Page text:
Do you know your PR jargon?
Starting a new job in a new industry can be daunting, and made all the more difficult when your peers are using words you don’t understand. Each industry has its own terms, phrases and abbreviations that are vital to every-day communication, but not necessarily common knowledge to people on the outside. The world of PR is no exception.
We’ve put together a list of the top 17 PR jargon terms that you need to know in order to blend in with your peers:
1. Advertorial: Not to be confused with editorial. An advertorial is commissioned like an ad, but is a paid for (seemingly) objective opinion piece, and published in a print publication. It’s often written by a journalist, but the copy is agreed upon and signed off by the client featured.
2. Backlink: When another website posts a link back to yours. These are usually used in articles or blog posts, in order to increase traffic back to your own website.
3. Boilerplate: Also known as “Notes to Editors”. At the end of every press release, following the main news story, there is a section that provides the journalist with more information about the client, so they can read more about who they are.
4. Editorial Calendars: A calendar of topics media outlets will cover during specific months of the year. These are a great way of planning when you should be pitching your content.
5. Engagement: Every interaction on an online post counts towards “engagement”. Interactions are likes, shares, and comments.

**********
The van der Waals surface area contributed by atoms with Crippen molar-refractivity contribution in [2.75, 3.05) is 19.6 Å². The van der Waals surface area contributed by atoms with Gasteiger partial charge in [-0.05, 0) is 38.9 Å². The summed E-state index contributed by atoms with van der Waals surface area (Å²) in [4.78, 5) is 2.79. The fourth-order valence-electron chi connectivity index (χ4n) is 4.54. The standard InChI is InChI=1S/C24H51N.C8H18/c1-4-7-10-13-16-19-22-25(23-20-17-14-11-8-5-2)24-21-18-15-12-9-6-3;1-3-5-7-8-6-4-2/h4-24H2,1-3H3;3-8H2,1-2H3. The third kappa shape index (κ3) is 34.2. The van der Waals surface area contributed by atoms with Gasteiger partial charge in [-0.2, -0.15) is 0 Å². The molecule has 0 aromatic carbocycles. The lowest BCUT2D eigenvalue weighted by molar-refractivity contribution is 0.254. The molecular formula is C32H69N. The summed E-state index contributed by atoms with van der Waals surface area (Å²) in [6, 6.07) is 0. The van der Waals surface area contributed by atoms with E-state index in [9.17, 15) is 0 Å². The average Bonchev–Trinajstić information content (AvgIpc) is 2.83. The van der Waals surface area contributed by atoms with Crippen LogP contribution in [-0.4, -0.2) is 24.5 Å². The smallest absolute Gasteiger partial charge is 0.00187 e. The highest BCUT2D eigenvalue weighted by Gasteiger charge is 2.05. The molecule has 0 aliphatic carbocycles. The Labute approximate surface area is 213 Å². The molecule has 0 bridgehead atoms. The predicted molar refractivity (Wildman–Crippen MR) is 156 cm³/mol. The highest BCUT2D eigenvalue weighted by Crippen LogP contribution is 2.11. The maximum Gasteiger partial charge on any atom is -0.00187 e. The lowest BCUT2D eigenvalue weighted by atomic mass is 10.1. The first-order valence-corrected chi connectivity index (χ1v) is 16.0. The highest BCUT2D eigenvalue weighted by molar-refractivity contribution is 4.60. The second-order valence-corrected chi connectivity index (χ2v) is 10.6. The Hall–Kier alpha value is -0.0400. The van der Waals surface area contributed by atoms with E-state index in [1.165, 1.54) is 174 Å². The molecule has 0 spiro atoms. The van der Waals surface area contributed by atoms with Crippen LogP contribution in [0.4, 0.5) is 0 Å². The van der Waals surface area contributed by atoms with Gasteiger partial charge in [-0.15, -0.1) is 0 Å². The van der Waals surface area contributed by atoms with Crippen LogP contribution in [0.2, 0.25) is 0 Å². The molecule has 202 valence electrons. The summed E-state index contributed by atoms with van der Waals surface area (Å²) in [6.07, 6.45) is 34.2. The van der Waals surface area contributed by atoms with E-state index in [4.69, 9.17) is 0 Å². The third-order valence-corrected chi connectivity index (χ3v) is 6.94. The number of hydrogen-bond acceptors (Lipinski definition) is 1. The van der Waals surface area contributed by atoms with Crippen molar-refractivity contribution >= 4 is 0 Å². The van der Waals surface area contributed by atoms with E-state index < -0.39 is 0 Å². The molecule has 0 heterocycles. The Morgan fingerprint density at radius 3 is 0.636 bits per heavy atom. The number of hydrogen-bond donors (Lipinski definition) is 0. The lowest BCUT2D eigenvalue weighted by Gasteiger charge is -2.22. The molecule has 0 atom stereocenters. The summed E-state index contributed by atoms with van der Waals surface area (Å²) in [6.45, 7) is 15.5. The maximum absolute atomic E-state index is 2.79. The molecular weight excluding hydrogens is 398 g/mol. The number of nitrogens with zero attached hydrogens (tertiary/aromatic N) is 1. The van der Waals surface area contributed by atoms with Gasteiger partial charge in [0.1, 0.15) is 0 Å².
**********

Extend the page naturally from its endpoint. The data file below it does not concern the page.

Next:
6. Exclusive: An exclusive is a story that you have promised to a journalist and outlet, under the condition that they get to publish it before any other outlet. This means that you must not pitch to multiple journalists in order to get multiple articles and coverage – it’s imperative that you never promise an exclusive where you can’t deliver one.
7. Impressions: The number of times that a user has viewed a piece published on an online platform. This could be across social media, on an online magazine outlet, blog post, etc.
8. Lead time: The time in between a journalist working on a piece and/or submitting it, and when it gets published. For example: Christmas stories traditionally start getting worked on in July, meaning that the lead time for Christmas coverage is often ~4/5 months.
9. Media Relations: Mutually beneficial relationships between PR professionals and journalists.
10. NIB: Abbreviation for “News In Brief”. You would use a NIB when you need to summarise a news story in a few short sentences.
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11. Owned Media: Content that you or your agency have created.
12. Pitch: Not to be confused with a press release. A pitch is a highly-targeted “sell” to a journalist. A PR will pitch to a journalist when they have a particular story for them and their publication.
13. Press Kit: Also known as a media kit. This is often a digital or physical package with information about a product or service. This often gets distributed to relevant members of the press.
14. Press Release: Not to be confused with a pitch. A press release is a document encompassing all of the news to be relayed to press. It is often of a product launch or event and typically is one side of A4 or the email equivalent. It’s distributed by the representative of a company or on behalf of that company by a PR agency.
15. Reach: The number of people who may see an article, post or publication. For example, an Instagram account with 100,000 followers can be expected to have a “reach” of 100,000 users, and a publication with a circulation of 100,000 units can be expected to reach 100,000 people.
16. Round-Robin: A PR newsletter or summary of client news.
17. Round-up: A piece of coverage that features news about products or services, all within the same category or theme.